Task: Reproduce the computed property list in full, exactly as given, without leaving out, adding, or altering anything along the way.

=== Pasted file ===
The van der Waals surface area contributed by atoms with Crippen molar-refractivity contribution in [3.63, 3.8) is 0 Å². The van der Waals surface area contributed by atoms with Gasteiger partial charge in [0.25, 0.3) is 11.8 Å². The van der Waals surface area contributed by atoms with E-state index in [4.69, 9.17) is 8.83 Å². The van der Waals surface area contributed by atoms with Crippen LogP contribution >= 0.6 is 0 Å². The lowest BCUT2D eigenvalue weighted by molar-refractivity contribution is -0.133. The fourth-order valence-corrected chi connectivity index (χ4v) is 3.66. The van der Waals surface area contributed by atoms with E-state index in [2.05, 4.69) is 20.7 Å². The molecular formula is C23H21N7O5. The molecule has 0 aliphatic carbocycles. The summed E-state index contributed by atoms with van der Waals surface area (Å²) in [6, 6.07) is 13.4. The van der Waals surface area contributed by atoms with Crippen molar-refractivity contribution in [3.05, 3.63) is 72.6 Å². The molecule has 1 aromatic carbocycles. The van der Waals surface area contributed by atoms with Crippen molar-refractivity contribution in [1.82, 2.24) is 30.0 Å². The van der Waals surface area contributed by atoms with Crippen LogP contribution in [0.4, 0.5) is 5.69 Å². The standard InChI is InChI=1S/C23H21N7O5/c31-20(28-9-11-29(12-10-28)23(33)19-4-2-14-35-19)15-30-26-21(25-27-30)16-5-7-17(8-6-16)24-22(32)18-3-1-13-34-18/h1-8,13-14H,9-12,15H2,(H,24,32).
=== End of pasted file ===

The van der Waals surface area contributed by atoms with Crippen molar-refractivity contribution in [3.63, 3.8) is 0 Å². The van der Waals surface area contributed by atoms with Gasteiger partial charge in [0.25, 0.3) is 11.8 Å². The van der Waals surface area contributed by atoms with E-state index in [4.69, 9.17) is 8.83 Å². The van der Waals surface area contributed by atoms with Crippen LogP contribution >= 0.6 is 0 Å². The lowest BCUT2D eigenvalue weighted by molar-refractivity contribution is -0.133. The fourth-order valence-corrected chi connectivity index (χ4v) is 3.66. The van der Waals surface area contributed by atoms with E-state index in [2.05, 4.69) is 20.7 Å². The molecular formula is C23H21N7O5. The molecule has 0 aliphatic carbocycles. The summed E-state index contributed by atoms with van der Waals surface area (Å²) in [6, 6.07) is 13.4. The van der Waals surface area contributed by atoms with Crippen molar-refractivity contribution in [3.05, 3.63) is 72.6 Å². The molecule has 1 aromatic carbocycles. The van der Waals surface area contributed by atoms with Crippen molar-refractivity contribution in [1.82, 2.24) is 30.0 Å². The van der Waals surface area contributed by atoms with Crippen LogP contribution in [0.4, 0.5) is 5.69 Å². The standard InChI is InChI=1S/C23H21N7O5/c31-20(28-9-11-29(12-10-28)23(33)19-4-2-14-35-19)15-30-26-21(25-27-30)16-5-7-17(8-6-16)24-22(32)18-3-1-13-34-18/h1-8,13-14H,9-12,15H2,(H,24,32).